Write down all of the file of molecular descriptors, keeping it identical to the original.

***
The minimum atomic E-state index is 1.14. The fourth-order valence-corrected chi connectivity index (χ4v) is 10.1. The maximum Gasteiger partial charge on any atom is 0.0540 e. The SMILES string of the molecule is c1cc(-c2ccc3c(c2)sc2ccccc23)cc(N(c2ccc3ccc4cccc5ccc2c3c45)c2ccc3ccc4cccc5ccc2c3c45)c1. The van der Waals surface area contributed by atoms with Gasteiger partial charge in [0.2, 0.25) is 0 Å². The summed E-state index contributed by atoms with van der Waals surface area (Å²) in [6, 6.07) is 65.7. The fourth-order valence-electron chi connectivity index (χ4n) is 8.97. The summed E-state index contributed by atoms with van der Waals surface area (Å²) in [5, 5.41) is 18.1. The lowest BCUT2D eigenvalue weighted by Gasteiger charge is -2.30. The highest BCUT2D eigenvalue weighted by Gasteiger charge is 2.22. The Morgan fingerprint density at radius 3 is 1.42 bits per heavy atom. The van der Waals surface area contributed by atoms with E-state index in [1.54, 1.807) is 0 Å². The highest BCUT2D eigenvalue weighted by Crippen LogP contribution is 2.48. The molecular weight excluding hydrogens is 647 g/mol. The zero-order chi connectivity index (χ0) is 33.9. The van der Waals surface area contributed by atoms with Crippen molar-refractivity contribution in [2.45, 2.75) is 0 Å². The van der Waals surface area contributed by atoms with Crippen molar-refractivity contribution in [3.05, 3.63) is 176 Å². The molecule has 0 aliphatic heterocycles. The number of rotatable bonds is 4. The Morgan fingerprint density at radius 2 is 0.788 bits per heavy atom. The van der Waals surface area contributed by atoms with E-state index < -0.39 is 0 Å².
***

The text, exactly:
The minimum atomic E-state index is 1.14. The fourth-order valence-corrected chi connectivity index (χ4v) is 10.1. The maximum Gasteiger partial charge on any atom is 0.0540 e. The SMILES string of the molecule is c1cc(-c2ccc3c(c2)sc2ccccc23)cc(N(c2ccc3ccc4cccc5ccc2c3c45)c2ccc3ccc4cccc5ccc2c3c45)c1. The van der Waals surface area contributed by atoms with Gasteiger partial charge in [0.2, 0.25) is 0 Å². The summed E-state index contributed by atoms with van der Waals surface area (Å²) in [6, 6.07) is 65.7. The fourth-order valence-electron chi connectivity index (χ4n) is 8.97. The summed E-state index contributed by atoms with van der Waals surface area (Å²) in [5, 5.41) is 18.1. The lowest BCUT2D eigenvalue weighted by Gasteiger charge is -2.30. The highest BCUT2D eigenvalue weighted by Gasteiger charge is 2.22. The Morgan fingerprint density at radius 3 is 1.42 bits per heavy atom. The van der Waals surface area contributed by atoms with E-state index in [1.54, 1.807) is 0 Å². The highest BCUT2D eigenvalue weighted by Crippen LogP contribution is 2.48. The molecular weight excluding hydrogens is 647 g/mol. The zero-order chi connectivity index (χ0) is 33.9. The van der Waals surface area contributed by atoms with Crippen molar-refractivity contribution in [2.45, 2.75) is 0 Å². The van der Waals surface area contributed by atoms with Crippen molar-refractivity contribution in [3.05, 3.63) is 176 Å². The molecule has 0 aliphatic heterocycles. The number of rotatable bonds is 4. The Morgan fingerprint density at radius 2 is 0.788 bits per heavy atom. The van der Waals surface area contributed by atoms with E-state index < -0.39 is 0 Å².